[Source / Images: Nature Helps: Toward Bioinspired Bactericidal Nanopatterns]

 

Facebook Comments

Share this Article


Related Articles

PLA Derivatives Suitable for 3D Printing Biomedical Devices

TU Delft: Researchers 3D Printing Minimal Surface Structures Inspired by Origami



Categories

3D Design

3D Printed Art

3D Printed Food

3D Printed Guns


You May Also Like

Researchers Evaluate 3D Printed Mandibular Grafts for Effectiveness as Implants

Researchers outline findings from their recent study in ‘Analysis of biomechanical behavior of 3D printed mandibular graft with porous scaffold structure designed by topological optimization.’ Their main point is that...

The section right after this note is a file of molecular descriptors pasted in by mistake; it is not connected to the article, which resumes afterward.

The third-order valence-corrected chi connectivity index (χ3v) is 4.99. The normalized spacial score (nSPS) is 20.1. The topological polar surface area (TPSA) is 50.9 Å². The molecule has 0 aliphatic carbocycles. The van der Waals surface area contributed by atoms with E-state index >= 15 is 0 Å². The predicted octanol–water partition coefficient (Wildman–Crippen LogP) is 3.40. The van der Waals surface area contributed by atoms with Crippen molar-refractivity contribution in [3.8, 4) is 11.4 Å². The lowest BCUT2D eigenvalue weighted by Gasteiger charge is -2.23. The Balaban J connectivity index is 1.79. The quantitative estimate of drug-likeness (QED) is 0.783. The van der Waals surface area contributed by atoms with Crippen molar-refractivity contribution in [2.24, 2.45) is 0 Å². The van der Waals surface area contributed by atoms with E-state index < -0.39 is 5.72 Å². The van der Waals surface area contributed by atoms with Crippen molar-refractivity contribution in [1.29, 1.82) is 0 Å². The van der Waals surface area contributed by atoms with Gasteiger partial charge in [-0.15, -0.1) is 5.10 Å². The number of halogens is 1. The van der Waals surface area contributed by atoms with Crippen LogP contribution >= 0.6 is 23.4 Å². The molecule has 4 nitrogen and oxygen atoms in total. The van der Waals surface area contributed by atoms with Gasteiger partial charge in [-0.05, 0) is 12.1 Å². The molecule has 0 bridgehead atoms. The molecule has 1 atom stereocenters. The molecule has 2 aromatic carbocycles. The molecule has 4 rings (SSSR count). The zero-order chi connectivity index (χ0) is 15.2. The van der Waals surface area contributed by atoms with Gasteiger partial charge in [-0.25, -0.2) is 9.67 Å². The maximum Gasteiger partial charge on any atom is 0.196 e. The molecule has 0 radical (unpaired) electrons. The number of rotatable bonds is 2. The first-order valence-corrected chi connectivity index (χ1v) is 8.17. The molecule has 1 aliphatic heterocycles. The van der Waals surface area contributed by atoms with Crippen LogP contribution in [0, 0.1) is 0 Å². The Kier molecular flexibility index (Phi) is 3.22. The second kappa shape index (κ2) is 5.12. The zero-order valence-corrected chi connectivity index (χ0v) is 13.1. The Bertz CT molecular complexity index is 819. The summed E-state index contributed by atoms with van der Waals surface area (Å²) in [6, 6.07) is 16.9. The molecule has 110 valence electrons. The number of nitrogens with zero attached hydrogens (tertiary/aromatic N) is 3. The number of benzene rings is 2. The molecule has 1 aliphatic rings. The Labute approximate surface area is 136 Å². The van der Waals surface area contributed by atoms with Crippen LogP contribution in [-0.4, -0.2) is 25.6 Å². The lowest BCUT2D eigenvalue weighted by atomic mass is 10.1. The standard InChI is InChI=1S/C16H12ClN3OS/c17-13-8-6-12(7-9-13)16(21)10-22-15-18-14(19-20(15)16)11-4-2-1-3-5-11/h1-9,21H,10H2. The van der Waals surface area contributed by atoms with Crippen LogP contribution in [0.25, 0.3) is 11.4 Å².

DTU and TU Delft: Stress Adapted Orthotropic Infill for 3D Printing

A team of researchers at the Technical University of Denmark (DTU) and Delft University of Technology (TU Delft) teamed up recently to improve functionality with infill in orthotropic materials as...

Researchers Discuss Health Hazards of 3D Printed Implants & Biomaterials

As 3D printing, additive manufacturing, and bioprinting have offered substantial new avenues for innovation in the medical field and so many other industries, there are bound to be some downsides....

TU Delft Researcher Worked with Ultimaker to Investigate Intent-Based 3D Printing

Joost Kuitert is a master’s student of Integrated Product Design at TU Delft in the Netherlands. According to Kuitert, 3D printer users have many action possibilities to choose from when...


Training


Shop

View our broad assortment of in house and third party products.


Print Services

Subscribe To Our Newsletter

Subscribe To Our Newsletter

Join our mailing list to receive the latest news and updates from our 3DPrint.com.

You have Successfully Subscribed!